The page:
It’s rare for me to meet a Certified Legal Nurse Consultant who doesn’t participate in Facebook®. Everyone I know seems to take more photos with their phones than with cameras and spend more time pinning images, playing games and trimming their Pandora® playlists than anything else. The question becomes: what happens to all of this when you pass?
My mother recently sent Vickie and me a cut-glass vase that had been a wedding present to my great-grandmother in 1905. It’s a family treasure to me and we both love it.
Mom has also started sending me original and printed (really) copies of old family photos of grandparents, great-grandparents, cousins, weddings and more. She could have sent these digitally and I could have saved them onto my computer or, like Vickie, put them into a screen saver. I could scan the photos and add them – but when my computer crashes or when I finally shuffle off this mortal coil – what’s left? Bits and bytes will be gone, but paper and physical artifacts will survive.
My question for you today is what digital legacy are you leaving for your children? When you pass, they won’t want to read your musings about Pitbull on Facebook or see how many “likes” you created. It’s doubtful they’ll read your 140 character rants on Twitter®, and once they crack the passwords to your banking and other online accounts your decades-out-of-date computer (and all those photos) will be cast aside.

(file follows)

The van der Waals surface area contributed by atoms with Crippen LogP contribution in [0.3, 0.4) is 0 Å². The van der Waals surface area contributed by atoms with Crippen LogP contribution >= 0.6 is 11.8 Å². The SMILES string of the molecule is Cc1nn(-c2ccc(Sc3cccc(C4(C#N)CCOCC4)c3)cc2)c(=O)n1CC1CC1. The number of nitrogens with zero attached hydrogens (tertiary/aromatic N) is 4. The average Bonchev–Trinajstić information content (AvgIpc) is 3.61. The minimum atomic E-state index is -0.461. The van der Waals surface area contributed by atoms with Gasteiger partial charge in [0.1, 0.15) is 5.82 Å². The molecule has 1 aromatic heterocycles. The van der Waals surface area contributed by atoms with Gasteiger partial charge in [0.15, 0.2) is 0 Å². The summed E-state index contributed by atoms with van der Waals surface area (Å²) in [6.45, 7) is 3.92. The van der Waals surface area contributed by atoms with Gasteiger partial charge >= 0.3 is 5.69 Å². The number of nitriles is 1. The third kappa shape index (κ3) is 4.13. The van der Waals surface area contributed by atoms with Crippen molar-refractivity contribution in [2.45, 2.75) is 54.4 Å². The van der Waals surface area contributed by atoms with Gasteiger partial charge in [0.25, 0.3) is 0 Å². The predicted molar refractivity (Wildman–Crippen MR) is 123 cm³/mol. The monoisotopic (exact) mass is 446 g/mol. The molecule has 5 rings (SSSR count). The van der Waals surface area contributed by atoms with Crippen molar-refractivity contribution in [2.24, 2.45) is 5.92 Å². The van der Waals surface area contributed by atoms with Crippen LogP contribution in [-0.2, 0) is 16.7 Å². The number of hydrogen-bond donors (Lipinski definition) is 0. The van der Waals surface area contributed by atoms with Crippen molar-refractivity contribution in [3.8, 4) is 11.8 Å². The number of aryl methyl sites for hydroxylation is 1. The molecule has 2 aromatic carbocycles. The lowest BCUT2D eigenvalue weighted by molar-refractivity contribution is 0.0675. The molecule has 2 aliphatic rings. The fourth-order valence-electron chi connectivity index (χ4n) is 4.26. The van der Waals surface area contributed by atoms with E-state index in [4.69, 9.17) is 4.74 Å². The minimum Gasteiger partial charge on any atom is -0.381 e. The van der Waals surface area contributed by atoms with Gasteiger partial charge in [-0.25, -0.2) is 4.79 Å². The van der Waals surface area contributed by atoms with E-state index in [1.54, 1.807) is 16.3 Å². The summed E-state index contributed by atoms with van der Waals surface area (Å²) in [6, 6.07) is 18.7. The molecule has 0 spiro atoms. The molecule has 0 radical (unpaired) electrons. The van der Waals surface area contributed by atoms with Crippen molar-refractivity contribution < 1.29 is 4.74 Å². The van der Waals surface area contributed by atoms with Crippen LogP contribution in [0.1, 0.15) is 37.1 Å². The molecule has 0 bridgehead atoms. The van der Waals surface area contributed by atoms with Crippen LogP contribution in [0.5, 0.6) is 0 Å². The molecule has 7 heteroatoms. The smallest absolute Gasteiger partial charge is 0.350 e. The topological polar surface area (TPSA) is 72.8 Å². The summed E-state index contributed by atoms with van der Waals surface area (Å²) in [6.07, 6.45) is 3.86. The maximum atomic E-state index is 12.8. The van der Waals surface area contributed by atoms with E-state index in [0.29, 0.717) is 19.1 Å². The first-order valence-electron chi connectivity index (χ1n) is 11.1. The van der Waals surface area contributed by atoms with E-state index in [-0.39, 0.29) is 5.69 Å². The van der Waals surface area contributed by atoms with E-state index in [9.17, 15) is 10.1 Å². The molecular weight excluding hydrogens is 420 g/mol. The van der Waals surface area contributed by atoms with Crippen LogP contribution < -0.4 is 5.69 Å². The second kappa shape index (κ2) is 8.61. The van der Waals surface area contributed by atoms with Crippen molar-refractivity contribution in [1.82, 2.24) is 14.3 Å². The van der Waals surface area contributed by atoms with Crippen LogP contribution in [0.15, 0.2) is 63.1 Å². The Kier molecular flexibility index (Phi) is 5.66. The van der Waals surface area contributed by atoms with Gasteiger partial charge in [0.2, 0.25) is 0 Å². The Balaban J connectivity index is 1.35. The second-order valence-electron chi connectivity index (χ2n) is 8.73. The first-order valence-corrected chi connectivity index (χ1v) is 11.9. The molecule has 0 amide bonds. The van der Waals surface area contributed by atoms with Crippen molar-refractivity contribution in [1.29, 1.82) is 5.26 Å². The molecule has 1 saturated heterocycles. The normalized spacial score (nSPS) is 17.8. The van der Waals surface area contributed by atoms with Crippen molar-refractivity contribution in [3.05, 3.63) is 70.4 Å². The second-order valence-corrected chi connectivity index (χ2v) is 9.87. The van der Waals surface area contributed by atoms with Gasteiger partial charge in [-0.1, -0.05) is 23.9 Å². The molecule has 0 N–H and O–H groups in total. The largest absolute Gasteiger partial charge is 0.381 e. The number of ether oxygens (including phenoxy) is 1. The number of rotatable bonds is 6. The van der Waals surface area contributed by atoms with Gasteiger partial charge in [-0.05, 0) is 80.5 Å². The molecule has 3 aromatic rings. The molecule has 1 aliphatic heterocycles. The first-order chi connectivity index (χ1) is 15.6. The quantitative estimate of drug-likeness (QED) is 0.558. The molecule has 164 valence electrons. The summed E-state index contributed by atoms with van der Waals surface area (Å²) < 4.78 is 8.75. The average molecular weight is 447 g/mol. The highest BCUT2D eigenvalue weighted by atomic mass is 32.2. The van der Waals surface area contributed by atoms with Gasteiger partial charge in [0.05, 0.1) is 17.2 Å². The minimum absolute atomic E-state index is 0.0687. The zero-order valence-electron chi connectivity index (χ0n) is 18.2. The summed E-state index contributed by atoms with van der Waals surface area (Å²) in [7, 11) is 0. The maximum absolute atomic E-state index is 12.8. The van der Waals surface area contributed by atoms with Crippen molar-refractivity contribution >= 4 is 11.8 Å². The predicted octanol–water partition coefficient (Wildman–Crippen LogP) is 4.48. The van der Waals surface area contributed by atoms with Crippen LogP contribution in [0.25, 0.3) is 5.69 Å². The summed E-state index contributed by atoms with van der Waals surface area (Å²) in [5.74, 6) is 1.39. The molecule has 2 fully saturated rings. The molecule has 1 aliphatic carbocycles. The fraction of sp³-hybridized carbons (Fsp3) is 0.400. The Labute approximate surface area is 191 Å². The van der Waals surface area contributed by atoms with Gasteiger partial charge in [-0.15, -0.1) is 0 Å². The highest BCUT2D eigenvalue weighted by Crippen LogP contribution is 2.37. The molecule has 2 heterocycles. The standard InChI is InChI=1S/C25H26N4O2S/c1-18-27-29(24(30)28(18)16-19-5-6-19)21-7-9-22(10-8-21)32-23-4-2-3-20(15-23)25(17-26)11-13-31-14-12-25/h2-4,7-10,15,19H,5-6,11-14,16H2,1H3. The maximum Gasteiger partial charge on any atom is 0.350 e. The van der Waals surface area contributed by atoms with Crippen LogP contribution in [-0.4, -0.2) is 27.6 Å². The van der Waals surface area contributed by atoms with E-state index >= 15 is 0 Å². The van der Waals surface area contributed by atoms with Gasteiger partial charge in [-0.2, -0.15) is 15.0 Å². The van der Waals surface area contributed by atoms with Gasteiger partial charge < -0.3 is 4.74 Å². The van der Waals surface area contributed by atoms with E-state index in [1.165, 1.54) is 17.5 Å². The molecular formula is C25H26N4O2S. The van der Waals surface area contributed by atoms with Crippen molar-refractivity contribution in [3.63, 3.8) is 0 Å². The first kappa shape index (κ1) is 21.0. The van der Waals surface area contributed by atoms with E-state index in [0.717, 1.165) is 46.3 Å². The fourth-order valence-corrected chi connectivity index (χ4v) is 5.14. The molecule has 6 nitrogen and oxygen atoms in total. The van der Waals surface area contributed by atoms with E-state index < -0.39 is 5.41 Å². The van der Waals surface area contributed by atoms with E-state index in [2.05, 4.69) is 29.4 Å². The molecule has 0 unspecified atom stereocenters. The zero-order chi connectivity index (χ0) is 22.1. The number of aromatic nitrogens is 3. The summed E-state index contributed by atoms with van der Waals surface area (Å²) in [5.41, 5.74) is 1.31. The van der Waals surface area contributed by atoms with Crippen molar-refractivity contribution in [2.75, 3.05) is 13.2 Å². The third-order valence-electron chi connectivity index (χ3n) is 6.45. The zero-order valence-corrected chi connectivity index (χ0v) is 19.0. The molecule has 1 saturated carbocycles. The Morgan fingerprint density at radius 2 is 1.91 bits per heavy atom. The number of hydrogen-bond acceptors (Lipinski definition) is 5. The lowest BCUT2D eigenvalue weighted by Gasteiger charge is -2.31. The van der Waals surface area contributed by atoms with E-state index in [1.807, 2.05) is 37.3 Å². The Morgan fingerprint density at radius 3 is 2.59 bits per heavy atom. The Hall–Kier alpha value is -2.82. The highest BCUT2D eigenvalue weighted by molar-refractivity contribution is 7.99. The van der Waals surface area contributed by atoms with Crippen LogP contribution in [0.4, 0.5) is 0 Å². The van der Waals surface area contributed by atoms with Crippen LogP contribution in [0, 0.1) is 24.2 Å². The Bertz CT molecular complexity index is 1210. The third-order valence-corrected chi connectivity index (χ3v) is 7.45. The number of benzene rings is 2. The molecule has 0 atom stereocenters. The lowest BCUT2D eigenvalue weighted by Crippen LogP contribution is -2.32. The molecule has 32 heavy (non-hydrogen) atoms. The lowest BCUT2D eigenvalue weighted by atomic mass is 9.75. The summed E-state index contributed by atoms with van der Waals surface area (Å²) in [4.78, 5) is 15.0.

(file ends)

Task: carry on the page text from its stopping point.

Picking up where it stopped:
So instead of a digital legacy, consider building a paper legacy for your children. Let them know what stock they’ve come from, who their grandparents and great-grandparents were. Photos, clips of articles, even obituaries (because they contain family histories) will help them understand their past and perhaps pass that on to their children’s future.
At the end of the day – wouldn’t you rather knowingly have a photo of your grandmother that looks like the one at the top of this page than have to figure out somebody’s computer filing system and look at 1,000,000 old, unsorted photos, none of which have names? Don’t count on existing technology – remember laser discs, 8-tracks, cassettes and CDs? The only technology we can count on outliving us is the one the Egyptians created – paper.
It’s time to figure out what you want to leave behind and start creating it.
Keep on Techin’,
P.S. Comment and share what and how you want to pass on your family’s history to your children.